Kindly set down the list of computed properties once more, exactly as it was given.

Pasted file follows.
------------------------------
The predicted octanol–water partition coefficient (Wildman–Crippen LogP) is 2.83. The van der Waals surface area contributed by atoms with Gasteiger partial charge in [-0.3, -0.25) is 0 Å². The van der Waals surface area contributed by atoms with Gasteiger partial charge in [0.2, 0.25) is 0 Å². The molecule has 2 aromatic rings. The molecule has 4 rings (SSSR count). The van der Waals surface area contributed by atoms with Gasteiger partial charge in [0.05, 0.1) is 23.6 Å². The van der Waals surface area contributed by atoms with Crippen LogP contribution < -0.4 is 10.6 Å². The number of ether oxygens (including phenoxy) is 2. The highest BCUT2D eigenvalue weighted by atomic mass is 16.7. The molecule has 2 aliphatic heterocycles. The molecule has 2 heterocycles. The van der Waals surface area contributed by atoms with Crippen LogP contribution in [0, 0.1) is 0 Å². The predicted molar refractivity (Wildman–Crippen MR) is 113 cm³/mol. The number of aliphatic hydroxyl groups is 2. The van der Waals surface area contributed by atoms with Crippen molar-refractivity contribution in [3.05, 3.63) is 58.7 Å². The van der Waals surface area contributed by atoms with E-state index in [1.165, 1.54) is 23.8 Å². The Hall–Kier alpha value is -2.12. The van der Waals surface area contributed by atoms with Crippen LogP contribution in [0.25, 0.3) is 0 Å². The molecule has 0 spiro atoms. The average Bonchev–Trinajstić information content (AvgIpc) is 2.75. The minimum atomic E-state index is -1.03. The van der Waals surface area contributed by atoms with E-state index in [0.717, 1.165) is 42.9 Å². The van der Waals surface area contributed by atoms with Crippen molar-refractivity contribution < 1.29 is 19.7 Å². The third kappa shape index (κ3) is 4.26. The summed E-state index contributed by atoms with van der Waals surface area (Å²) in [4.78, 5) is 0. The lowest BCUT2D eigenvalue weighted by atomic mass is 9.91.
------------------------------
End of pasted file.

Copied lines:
The predicted octanol–water partition coefficient (Wildman–Crippen LogP) is 2.83. The van der Waals surface area contributed by atoms with Gasteiger partial charge in [-0.3, -0.25) is 0 Å². The van der Waals surface area contributed by atoms with Gasteiger partial charge in [0.2, 0.25) is 0 Å². The molecule has 2 aromatic rings. The molecule has 4 rings (SSSR count). The van der Waals surface area contributed by atoms with Gasteiger partial charge in [0.05, 0.1) is 23.6 Å². The van der Waals surface area contributed by atoms with Crippen LogP contribution < -0.4 is 10.6 Å². The number of ether oxygens (including phenoxy) is 2. The highest BCUT2D eigenvalue weighted by atomic mass is 16.7. The molecule has 2 aliphatic heterocycles. The molecule has 2 heterocycles. The van der Waals surface area contributed by atoms with Crippen LogP contribution in [0, 0.1) is 0 Å². The predicted molar refractivity (Wildman–Crippen MR) is 113 cm³/mol. The number of aliphatic hydroxyl groups is 2. The van der Waals surface area contributed by atoms with Crippen molar-refractivity contribution in [3.05, 3.63) is 58.7 Å². The van der Waals surface area contributed by atoms with E-state index in [1.165, 1.54) is 23.8 Å². The Hall–Kier alpha value is -2.12. The van der Waals surface area contributed by atoms with Crippen LogP contribution in [0.25, 0.3) is 0 Å². The molecule has 0 spiro atoms. The average Bonchev–Trinajstić information content (AvgIpc) is 2.75. The minimum atomic E-state index is -1.03. The van der Waals surface area contributed by atoms with E-state index in [0.717, 1.165) is 42.9 Å². The van der Waals surface area contributed by atoms with Crippen molar-refractivity contribution < 1.29 is 19.7 Å². The third kappa shape index (κ3) is 4.26. The summed E-state index contributed by atoms with van der Waals surface area (Å²) in [4.78, 5) is 0. The lowest BCUT2D eigenvalue weighted by atomic mass is 9.91.